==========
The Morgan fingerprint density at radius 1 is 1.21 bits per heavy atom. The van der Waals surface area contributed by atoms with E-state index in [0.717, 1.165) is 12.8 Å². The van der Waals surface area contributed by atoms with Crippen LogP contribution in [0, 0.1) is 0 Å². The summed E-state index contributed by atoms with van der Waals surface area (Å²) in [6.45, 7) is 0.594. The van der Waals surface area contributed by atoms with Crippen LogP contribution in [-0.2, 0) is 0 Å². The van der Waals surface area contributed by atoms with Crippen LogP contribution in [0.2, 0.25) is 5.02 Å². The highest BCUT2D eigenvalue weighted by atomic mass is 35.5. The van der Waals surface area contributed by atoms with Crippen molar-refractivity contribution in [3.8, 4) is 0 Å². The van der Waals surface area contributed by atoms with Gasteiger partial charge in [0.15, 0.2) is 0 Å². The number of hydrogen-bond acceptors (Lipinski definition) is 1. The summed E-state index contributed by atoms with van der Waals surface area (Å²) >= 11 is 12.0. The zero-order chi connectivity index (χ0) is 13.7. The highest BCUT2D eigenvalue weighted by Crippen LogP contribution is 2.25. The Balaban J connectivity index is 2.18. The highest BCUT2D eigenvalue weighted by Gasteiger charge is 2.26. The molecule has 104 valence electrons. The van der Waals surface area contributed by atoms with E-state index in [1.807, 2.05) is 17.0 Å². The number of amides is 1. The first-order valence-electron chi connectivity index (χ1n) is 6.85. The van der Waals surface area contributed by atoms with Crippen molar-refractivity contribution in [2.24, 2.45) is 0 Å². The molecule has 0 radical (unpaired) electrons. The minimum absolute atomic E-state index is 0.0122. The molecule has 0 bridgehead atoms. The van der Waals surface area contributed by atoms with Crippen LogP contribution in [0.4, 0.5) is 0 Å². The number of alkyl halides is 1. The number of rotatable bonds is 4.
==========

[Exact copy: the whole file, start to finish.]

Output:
The Morgan fingerprint density at radius 1 is 1.21 bits per heavy atom. The van der Waals surface area contributed by atoms with E-state index in [0.717, 1.165) is 12.8 Å². The van der Waals surface area contributed by atoms with Crippen LogP contribution in [0, 0.1) is 0 Å². The summed E-state index contributed by atoms with van der Waals surface area (Å²) in [6.45, 7) is 0.594. The van der Waals surface area contributed by atoms with Crippen LogP contribution in [-0.2, 0) is 0 Å². The van der Waals surface area contributed by atoms with Crippen LogP contribution in [0.2, 0.25) is 5.02 Å². The highest BCUT2D eigenvalue weighted by atomic mass is 35.5. The van der Waals surface area contributed by atoms with Crippen molar-refractivity contribution in [3.8, 4) is 0 Å². The van der Waals surface area contributed by atoms with Gasteiger partial charge in [0.15, 0.2) is 0 Å². The number of hydrogen-bond acceptors (Lipinski definition) is 1. The summed E-state index contributed by atoms with van der Waals surface area (Å²) >= 11 is 12.0. The zero-order chi connectivity index (χ0) is 13.7. The highest BCUT2D eigenvalue weighted by Crippen LogP contribution is 2.25. The Balaban J connectivity index is 2.18. The highest BCUT2D eigenvalue weighted by Gasteiger charge is 2.26. The molecule has 104 valence electrons. The van der Waals surface area contributed by atoms with E-state index in [1.807, 2.05) is 17.0 Å². The number of amides is 1. The first-order valence-electron chi connectivity index (χ1n) is 6.85. The van der Waals surface area contributed by atoms with Crippen molar-refractivity contribution in [2.24, 2.45) is 0 Å². The molecule has 0 radical (unpaired) electrons. The minimum absolute atomic E-state index is 0.0122. The molecule has 0 bridgehead atoms. The van der Waals surface area contributed by atoms with Crippen LogP contribution in [0.4, 0.5) is 0 Å². The number of alkyl halides is 1. The number of rotatable bonds is 4.